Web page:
There is a fine establishment near my office called Naan and Beyond. Its hokey name tempted me in, but the aloo gobi made me come back. It arrives in a Styrofoam container, shrouded in plastic wrap, leaking turmeric-orange oil. This potato-and-cauliflower curry is available as a standard offering at many Indian restaurants, but Naan serves it only sporadically. I have begged for it to be added to the regular rotation, but the man behind the counter (he has the look of a Wu-Tang pirate--gold teeth, a shaved head, and a large gold hoop in his ear) always pointedly ignores me and calls for the next customer.
My efforts to recreate this wonder at home met with mixed success at first. My early batches were woefully heart-healthy, and thus rather dull. The solution, I soon learned, is oil and salt. But mostly oil. After some experimentation, I settled on a mix of corn oil and peanut oil. The reason you must re-create the Exxon-Valdez spill in your kitchen (minus adorable oily ducks) is that most of the oil gets soaked up by the potatoes.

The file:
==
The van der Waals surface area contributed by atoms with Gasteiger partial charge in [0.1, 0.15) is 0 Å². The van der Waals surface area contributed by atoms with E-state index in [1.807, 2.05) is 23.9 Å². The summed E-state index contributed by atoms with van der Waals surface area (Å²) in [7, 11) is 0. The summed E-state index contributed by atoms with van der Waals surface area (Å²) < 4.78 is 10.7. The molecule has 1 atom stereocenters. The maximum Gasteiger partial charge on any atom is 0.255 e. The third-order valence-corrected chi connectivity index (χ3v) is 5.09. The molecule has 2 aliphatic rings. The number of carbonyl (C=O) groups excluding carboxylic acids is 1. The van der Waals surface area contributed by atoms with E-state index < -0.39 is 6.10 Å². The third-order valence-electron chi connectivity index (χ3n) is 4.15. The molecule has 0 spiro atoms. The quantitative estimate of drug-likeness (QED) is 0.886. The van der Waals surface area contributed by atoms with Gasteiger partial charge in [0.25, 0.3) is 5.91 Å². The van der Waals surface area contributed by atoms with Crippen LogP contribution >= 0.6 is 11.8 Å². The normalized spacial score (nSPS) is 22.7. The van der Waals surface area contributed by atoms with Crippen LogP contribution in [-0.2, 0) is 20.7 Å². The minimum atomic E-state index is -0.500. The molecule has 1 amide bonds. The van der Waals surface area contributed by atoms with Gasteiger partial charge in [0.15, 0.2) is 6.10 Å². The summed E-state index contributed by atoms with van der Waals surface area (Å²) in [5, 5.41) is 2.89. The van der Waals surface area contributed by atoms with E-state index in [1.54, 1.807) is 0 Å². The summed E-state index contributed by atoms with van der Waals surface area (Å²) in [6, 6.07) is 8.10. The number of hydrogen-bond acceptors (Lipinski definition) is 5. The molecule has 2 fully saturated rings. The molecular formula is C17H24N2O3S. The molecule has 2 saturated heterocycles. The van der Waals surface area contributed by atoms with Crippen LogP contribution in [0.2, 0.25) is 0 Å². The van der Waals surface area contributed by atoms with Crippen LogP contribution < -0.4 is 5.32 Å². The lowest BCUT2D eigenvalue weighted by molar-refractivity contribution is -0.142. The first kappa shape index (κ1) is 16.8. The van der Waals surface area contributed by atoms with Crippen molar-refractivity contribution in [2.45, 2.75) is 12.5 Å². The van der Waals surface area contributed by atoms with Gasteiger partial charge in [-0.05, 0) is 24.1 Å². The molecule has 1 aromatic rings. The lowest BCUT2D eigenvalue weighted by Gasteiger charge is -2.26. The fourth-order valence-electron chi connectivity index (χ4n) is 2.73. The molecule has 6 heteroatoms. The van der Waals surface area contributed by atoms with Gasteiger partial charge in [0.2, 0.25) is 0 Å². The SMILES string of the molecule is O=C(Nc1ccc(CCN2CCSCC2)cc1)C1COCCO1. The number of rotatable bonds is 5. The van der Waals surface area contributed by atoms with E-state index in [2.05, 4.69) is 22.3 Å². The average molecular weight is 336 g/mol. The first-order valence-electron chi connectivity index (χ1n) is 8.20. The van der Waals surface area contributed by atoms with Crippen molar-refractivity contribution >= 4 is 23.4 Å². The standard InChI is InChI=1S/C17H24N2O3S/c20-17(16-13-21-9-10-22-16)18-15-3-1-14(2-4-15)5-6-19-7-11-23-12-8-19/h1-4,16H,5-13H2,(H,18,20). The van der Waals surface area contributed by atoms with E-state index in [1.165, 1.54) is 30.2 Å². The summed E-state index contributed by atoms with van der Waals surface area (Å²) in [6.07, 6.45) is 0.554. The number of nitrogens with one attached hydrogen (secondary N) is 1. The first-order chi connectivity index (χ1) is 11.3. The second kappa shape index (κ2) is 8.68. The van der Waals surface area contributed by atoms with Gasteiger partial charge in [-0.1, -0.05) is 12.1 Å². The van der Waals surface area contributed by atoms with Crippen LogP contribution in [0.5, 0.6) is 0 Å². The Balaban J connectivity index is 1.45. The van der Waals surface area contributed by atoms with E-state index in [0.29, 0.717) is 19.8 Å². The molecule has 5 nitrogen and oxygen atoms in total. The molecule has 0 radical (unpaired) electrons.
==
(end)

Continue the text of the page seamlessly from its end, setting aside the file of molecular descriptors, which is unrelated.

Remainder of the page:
Once you embrace oil, the rest is easy. Don't be alarmed by the large quantity of spices. As far as I can tell, obscenely profligate use of spice is what distinguishes a good Indian cooking amateur from a bad one.
loosely based on Naan and Beyond's secret recipe
In an oversize skillet or dutch oven, warm over medium-high heat:
4 tablespoons corn oil (or other flavorless veggie oil)
3 tablespoons peanut oil
1 large onion, diced (I usually use vidalia, but any old onion will do)
Fry the onion until it is fairly soft, but not brown. Turn the heat to high and add:
1 inch piece of fresh ginger, minced
2 cloves of garlic, minced
2 generous tablespoons garam masala
2 teaspoons turmeric
1/2 teaspoon of salt
2 or 3 small fresh chiles, minced (my supermarket calls them Thai peppers). They look like this:
Fry the spices until they smell good, say, a minute and a half. Add:
1 or 2 lbs. new potatoes, washed and quartered
1 head of cauliflower, broken into large florets
Stir to coat the potatoes and cauliflower in the spices. They should be quickly dyed bright orange. Then put the lid on, turn the heat to medium-low, and wait. I find that the cooking time varies a lot. You want the whole dish to be tender, but the cauliflower shouldn't disintegrate when you stir. Maybe 30 minutes. If the pan gets too dry and the veggies start to burn, add a smidge of water. Be careful, though. Soupy aloo gobi is foul.
I usually eat this as a side, with other Indian dishes and rice. But it's good with whatever protein you have on hand, as well.
Yours won't be as good as Naan and Beyond. No one's is. But it'll be good.